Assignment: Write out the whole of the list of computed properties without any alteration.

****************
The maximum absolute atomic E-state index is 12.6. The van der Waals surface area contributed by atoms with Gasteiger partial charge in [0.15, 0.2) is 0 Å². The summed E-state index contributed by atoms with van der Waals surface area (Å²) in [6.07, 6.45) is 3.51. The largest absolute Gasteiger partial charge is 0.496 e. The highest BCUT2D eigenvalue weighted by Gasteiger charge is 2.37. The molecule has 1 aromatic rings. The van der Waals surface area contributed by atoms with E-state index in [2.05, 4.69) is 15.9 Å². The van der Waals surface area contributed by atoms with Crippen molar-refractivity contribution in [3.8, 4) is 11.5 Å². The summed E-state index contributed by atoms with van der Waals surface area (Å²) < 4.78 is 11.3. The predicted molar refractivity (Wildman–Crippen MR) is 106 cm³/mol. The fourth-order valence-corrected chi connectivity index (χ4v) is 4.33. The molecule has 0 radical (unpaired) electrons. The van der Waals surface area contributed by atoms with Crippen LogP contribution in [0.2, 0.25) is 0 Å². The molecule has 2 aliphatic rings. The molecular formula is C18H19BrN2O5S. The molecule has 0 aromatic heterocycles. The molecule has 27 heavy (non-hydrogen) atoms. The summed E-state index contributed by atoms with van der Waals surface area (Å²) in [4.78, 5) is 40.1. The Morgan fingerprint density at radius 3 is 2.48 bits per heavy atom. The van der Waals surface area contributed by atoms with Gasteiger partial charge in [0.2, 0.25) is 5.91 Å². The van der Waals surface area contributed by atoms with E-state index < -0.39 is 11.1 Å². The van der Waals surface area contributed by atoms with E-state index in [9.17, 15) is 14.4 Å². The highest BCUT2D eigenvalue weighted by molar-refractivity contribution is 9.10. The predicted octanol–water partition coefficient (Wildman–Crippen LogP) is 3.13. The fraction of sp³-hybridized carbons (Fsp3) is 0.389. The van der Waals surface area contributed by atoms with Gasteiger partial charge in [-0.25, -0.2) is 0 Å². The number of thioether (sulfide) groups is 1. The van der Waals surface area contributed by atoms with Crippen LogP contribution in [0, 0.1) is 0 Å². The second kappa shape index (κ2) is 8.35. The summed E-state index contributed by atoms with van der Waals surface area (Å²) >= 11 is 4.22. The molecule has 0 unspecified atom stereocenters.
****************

The maximum absolute atomic E-state index is 12.6. The van der Waals surface area contributed by atoms with Gasteiger partial charge in [0.15, 0.2) is 0 Å². The summed E-state index contributed by atoms with van der Waals surface area (Å²) in [6.07, 6.45) is 3.51. The largest absolute Gasteiger partial charge is 0.496 e. The highest BCUT2D eigenvalue weighted by Gasteiger charge is 2.37. The molecule has 1 aromatic rings. The van der Waals surface area contributed by atoms with E-state index in [2.05, 4.69) is 15.9 Å². The van der Waals surface area contributed by atoms with Crippen molar-refractivity contribution in [3.8, 4) is 11.5 Å². The summed E-state index contributed by atoms with van der Waals surface area (Å²) < 4.78 is 11.3. The predicted molar refractivity (Wildman–Crippen MR) is 106 cm³/mol. The fourth-order valence-corrected chi connectivity index (χ4v) is 4.33. The molecule has 0 radical (unpaired) electrons. The van der Waals surface area contributed by atoms with Crippen LogP contribution in [0.2, 0.25) is 0 Å². The molecule has 2 aliphatic rings. The molecular formula is C18H19BrN2O5S. The molecule has 0 aromatic heterocycles. The molecule has 27 heavy (non-hydrogen) atoms. The summed E-state index contributed by atoms with van der Waals surface area (Å²) in [4.78, 5) is 40.1. The Morgan fingerprint density at radius 3 is 2.48 bits per heavy atom. The van der Waals surface area contributed by atoms with Gasteiger partial charge in [0.2, 0.25) is 5.91 Å². The van der Waals surface area contributed by atoms with E-state index < -0.39 is 11.1 Å². The van der Waals surface area contributed by atoms with E-state index in [9.17, 15) is 14.4 Å². The highest BCUT2D eigenvalue weighted by molar-refractivity contribution is 9.10. The predicted octanol–water partition coefficient (Wildman–Crippen LogP) is 3.13. The fraction of sp³-hybridized carbons (Fsp3) is 0.389. The van der Waals surface area contributed by atoms with Gasteiger partial charge in [-0.25, -0.2) is 0 Å². The number of thioether (sulfide) groups is 1. The van der Waals surface area contributed by atoms with Crippen LogP contribution in [0, 0.1) is 0 Å². The second kappa shape index (κ2) is 8.35. The summed E-state index contributed by atoms with van der Waals surface area (Å²) >= 11 is 4.22. The molecule has 0 unspecified atom stereocenters.